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Article: How to Get Started with Trail Running

How to Get Started with Trail Running

How to Get Started with Trail Running

Sick of pounding the pavement every day? It’s time to trail run. 

Trail running gives you fresh views and diverse terrain that keep you mentally and physically stimulated. The Gear.com experts are here to give you the full lowdown on how to get started with trail running. From gear to techniques to trails, we’ve got you covered. 

What Is Trail Running? 

Known as off-road running, trail running is an outdoor activity where people run on diverse terrain. 

Contrary to popular belief, trail running does not have to happen in the mountains. Trail running is all about running in nature sans paved, surfaced, and asphalt roads. 

Trail running provides the opportunity to run on trails, rocks, mud, grass, snow, and more. It’s a great way to change up your usual workout routine and have fun with nature’s terrain. Involved are ascents and descents that require extra physical work to keep your body balanced. 

What to Bring for a Trail Run

First things first—you need the proper gear. With the right running gear, you'll feel confident, safe, and good about the journey ahead.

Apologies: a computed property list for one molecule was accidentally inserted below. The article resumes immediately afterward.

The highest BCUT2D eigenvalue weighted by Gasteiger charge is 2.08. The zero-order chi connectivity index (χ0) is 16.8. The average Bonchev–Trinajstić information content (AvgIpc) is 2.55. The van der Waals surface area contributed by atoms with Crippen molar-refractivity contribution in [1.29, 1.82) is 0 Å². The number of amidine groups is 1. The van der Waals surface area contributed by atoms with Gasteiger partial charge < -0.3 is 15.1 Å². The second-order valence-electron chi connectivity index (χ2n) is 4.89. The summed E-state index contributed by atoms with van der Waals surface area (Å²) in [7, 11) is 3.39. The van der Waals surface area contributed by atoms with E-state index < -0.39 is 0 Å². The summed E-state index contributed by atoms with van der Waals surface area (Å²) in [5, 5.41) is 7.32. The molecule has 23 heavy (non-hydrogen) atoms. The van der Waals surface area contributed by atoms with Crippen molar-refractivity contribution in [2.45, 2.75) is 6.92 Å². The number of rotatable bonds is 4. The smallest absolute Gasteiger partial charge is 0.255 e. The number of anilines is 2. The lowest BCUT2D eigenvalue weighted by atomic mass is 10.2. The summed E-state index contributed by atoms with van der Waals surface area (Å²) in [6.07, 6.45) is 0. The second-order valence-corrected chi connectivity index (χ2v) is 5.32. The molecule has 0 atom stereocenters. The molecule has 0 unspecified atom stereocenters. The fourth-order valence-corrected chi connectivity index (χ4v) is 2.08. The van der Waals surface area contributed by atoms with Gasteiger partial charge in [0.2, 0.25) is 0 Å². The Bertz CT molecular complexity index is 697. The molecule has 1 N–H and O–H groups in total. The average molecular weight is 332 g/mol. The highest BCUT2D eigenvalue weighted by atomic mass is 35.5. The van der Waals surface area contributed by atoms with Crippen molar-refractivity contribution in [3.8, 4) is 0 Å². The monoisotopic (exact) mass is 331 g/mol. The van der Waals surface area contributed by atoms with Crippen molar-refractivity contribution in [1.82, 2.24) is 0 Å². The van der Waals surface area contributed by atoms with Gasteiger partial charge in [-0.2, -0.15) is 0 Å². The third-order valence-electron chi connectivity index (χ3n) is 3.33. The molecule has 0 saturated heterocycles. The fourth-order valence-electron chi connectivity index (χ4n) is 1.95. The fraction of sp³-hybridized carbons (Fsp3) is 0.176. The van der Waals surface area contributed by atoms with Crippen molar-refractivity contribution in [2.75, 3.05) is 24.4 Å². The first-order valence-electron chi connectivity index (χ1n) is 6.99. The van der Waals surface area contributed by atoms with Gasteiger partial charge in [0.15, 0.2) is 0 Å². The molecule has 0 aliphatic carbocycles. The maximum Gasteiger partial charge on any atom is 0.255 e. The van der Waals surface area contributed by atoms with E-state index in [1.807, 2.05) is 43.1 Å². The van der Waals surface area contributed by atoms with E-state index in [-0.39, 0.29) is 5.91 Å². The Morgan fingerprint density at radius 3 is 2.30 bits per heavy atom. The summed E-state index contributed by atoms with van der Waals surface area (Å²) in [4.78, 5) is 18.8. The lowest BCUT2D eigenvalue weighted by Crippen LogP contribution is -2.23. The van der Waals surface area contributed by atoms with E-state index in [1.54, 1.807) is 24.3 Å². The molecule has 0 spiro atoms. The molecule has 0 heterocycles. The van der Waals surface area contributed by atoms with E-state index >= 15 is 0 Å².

Shoes 

Shoes are the most critical gear for trail runners. What shoes to wear depends on the terrain you’ll be running on. 

For example, if your trail run will be on a gravel road, you might get by with your usual running shoes. But if your trail run consists of roots, rocks, or slippery mud, you’ll need proper trail-running shoes. 

Here’s how trail-running shoes differ from standard running shoes: 

  • They carry a lot of traction at the bottom of the feet to help you grip uneven terrain.
  • They feature reinforced rubber midsoles and toe tips to protect your feet and toes from debris, rocks, sticks, etc.
  • They generally have thicker and wider soles to help stabilize the feet, so your ankles don’t roll amid sharp turns. 
  • To keep water out of your shoes, they usually come with waterproof elements, like gusseted tongues and/or moisture-wicking lining.

For reference, here are Gear.com’s selection of trail running shoes: 

Clothing 

It’s good to wear layers during a long trail run. You might start out feeling cold but warm up later as you get further into your run. You might also get cold again during a break.

Easily manage your comfort level while on the go by sticking to moisture-wicking merino wool or synthetics. Materials like cotton can get uncomfortable since they take longer to dry and cool. 

Opt for the following items and get longer/warmer clothing for the colder seasons: 

  • Shorts/pants
  • T-shirt/tank top
  • Windbreaker or soft-shell jacket

Food/Liquids

Fuel is essential in helping you hit the trail and feel your best. You don’t want to get dehydrated during your run and risk injuring yourself. 

Be sure to pack the following: 

  • Water: From hydration vests to handheld water bottles, there are plenty of options you can take with you on your run.  
  • Carbs: Carbohydrates energize you during your run. Carbs include gels, chews, sports drinks, and fruit.
  • Protein and fats: Protein and fats are ideal snacks for pre- and post-workout. They help you rebuild tissues and recover. Protein and fats include energy bars, nuts, beef jerky, and PB&J.